Everett Bogue Is Doing My Head In

I’m having a lifestyle crisis and it’s all Everett Bogue’s fault. I’ve recently dived into Planet Blog, one click led to another and I discovered Bogue. He is a key figure in the online movement to adopt a minimalist lifestyle. On a superficial level this means hard-core de-cluttering and having less ‘stuff’. On a deeper level it’s about mass consumerism, the environment, energy and freedom.

Bogue is a fan of having the ability to live and work anywhere in the world without fuss. He advocates a minimalist lifestyle as a way to reduce stress and increase productivity and contentment. This all makes so much wonderful sense to me because I teach yoga  and we yogis know that nothing you really need for joy exists outside of you.

So I’ve been reading Bogue’s  posts, downloaded his e-book and became his fan on Facebook. I’ve realised that I’ve been on a very slow path to minimalism for a while now (recycling, reusing, buying most things second-hand on eBay and asking people not to buy us gifts). But still I am in crisis. And here is why: I am about to have a baby.

All parents know that children demand huge lifestyle changes. And then as they grow they develop their own interests (my daughter likes to create and play with small, weird things like pipe cleaners, elastic bands, lizards and slime).

The arrival of our baby in five weeks time has been the impetus for some serious action in our home (nesting anyone?). We have repainted, removed, installed, dusted, decorated, scrubbed, sorted, washed and folded. The amount of stuff we have and apparently still need has alarmed me not only because of the cost but because of the storage and the fact that I am too busy (and lazy) to keep on top of it all.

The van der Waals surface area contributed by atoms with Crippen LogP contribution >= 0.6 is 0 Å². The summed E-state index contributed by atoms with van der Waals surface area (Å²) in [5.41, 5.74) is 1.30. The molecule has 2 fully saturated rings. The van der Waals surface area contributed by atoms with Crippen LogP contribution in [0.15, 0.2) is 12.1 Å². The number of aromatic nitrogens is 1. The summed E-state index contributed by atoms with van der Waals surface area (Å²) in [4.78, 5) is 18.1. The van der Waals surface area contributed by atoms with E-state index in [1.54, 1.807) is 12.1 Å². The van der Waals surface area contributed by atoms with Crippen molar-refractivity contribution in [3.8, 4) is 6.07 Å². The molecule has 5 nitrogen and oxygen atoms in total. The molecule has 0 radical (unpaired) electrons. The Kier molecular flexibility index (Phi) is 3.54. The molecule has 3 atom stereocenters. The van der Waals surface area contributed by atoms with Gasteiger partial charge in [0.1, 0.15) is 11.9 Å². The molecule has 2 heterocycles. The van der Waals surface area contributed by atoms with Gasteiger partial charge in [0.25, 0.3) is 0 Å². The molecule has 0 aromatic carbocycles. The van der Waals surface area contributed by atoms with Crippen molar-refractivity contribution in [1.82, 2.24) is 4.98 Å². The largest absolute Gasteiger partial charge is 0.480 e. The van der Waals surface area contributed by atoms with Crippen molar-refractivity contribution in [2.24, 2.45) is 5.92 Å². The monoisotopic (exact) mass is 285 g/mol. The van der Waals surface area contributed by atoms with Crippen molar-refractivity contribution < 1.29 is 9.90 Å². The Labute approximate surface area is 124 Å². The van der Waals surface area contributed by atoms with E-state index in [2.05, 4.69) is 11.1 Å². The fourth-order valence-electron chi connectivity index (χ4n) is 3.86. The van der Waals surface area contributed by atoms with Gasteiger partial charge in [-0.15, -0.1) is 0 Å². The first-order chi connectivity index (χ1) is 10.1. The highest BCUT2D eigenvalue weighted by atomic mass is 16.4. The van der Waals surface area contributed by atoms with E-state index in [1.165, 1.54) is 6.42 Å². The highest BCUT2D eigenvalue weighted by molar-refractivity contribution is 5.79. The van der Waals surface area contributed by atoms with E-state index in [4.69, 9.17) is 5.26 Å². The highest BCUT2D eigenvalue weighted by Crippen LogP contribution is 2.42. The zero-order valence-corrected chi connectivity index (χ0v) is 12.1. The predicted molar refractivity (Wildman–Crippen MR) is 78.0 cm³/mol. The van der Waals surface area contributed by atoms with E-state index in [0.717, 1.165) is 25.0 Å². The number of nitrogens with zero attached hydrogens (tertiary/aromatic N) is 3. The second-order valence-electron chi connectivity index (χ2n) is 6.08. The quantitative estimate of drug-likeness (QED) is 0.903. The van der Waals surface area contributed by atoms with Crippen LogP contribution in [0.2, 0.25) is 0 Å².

So Mr. Bogue, while I am deeply inspired by your movement and your writing, I think it’s an unfair coincidence that I’m being driven towards minimalism right now because I am in nesting mode. And nesting involves making a nice, warm, cosy home for a baby…you know, with blankets, booties and bunnies (it’s Autumn Easter time in Sydney).

I have asked my family to please not buy anything for the baby and the responses have ranged from polite nods, quizzical stares and a blunt, “That’s just stupid.”  It seems people cannot comprehend coming to meet a new baby empty-handed and I don’t want to offend anyone. I also don’t want people to think that I don’t want their gifts just so I don’t have to buy them gifts! So I find myself at a confused crossroad.

Nevertheless, I will try my best over the next few months to only accumulate amazing babymoon memories…I’ll keep you posted on our progress.

How do you negotiate your minimalist lifestyle with your family and friends?

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Nesting in 2010

I am not a bird but I am nesting. Nesting is what animals do when they are expecting a baby. It’s about preparing a warm, comfortable home that will help the new baby survive. Birds gather twigs and leaves. Cats and dogs pad around until they find somewhere soft and warm and then they work on smoothing it out. Rodents scurry about searching for a low, dry place to birth and humans? Humans spend money.

We have lived in our home for over three years. It’s in a nice street, in a nice neighbourhood. The layout is great and we have more than enough room. When we bought it we knew there were improvements to make here and there but we were happy enough to have stopped renting and got on with life.

Magazines are a passion of mine and home decorating ones are no exception. So I’d peruse them with sticky notes in hand, visualising what our home may look like one day when we ran into a truckload of cash. Well the truckload never materialised but I did become pregnant…

Now there are just seven weeks to go until our little girl makes her entrance and I have had:

  • The entire house painted (including front door in a sexy deep blue)
  • New doors and door handles installed
  • Old wardrobes ripped out
  • Carpets ripped out
  • Floorboards sanded and varnished
  • All the windows professionally cleaned
  • New blinds installed

I have also bought new furniture, bedding and electricals and have a little list of items still to purchase once I’m on leave. On top of all this I am cleaning with gusto; mopping, soaking, wiping, disinfecting.

Thousands of years ago expectant women probably just swept out the cave with a broom made from animal hair. But not I. I often ask myself where these urges are coming from (nature or nurture?) because I know the newborn won’t come out admiring the white skirting boards and window frames. Nor will she notice that the books on the shelves are organised categorically or that her wardrobe has a double-hanging feature.

She may notice though that we don’t have any money left and we are living in a nest made of twigs and leaves…